With Flynn, part of the negative story was the shockingly long time - a whole week - that it took to get an apology, and the fact that the leadership seemed rather hands-off (the disciplining was left to the Chief Whip).

We might reasonably conclude that this better handling comes as a result of the outcry from the Jewish community about Flynn; the relative seniority of Abbott; and the fact that Miliband, in this latest case, does not have to deal with the issue of sensitivity to his own Jewish origins.

And yet, we are left unsatisfied: Diane Abbott is still in post when a Shadow minister making generalisations about "black people" clearly would not be. And it is also arguable that even then, had she been in another political party, her colleagues might not have been so understanding. For example, the Tories take any hint of association with racism or fascism very seriously nowadays. Aidan "Nazi stag party" Burley was only at the most junior level of government, but Cameron made a point, not only of sacking him, but commissioning a further investigation. Neither had Burley, despite his offensive behaviour, made any comment which anyone deemed racist.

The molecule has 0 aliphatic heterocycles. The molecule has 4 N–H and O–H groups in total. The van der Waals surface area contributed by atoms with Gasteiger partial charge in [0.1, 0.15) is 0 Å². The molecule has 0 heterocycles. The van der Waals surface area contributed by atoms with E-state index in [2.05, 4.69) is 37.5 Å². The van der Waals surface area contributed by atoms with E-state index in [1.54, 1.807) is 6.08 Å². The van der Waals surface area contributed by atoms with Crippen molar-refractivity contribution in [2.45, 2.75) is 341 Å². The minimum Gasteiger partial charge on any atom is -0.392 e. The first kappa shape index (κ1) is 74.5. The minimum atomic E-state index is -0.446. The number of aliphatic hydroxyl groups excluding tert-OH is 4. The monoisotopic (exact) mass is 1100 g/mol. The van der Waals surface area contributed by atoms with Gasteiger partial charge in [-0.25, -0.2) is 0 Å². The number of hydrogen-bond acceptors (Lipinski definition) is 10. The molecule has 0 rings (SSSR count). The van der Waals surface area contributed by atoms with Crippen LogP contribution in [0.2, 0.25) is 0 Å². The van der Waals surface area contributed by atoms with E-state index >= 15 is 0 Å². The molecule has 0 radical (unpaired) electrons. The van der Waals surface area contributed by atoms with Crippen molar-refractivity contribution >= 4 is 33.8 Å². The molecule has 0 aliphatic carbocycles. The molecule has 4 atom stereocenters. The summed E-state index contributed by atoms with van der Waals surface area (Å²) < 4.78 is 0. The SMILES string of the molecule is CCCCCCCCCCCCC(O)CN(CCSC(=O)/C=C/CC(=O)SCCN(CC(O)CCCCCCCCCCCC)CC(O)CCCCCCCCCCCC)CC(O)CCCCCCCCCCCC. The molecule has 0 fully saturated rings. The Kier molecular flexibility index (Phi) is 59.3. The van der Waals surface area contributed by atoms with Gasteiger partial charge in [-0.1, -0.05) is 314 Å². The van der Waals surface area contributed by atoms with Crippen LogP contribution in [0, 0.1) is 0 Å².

Yes, there is a common thread which joins Flynn and Abbott: both exemplify the casual tendency on the left of the Labour Party to tolerate the intolerable when it comes to race. And not just what is said: who says it is important. In this case, it seems that we are obliged to treat Diane Abbott differently, as a talented young blogger, Stephen K Bush, has pointed out; as if black people were somehow incapable of racism.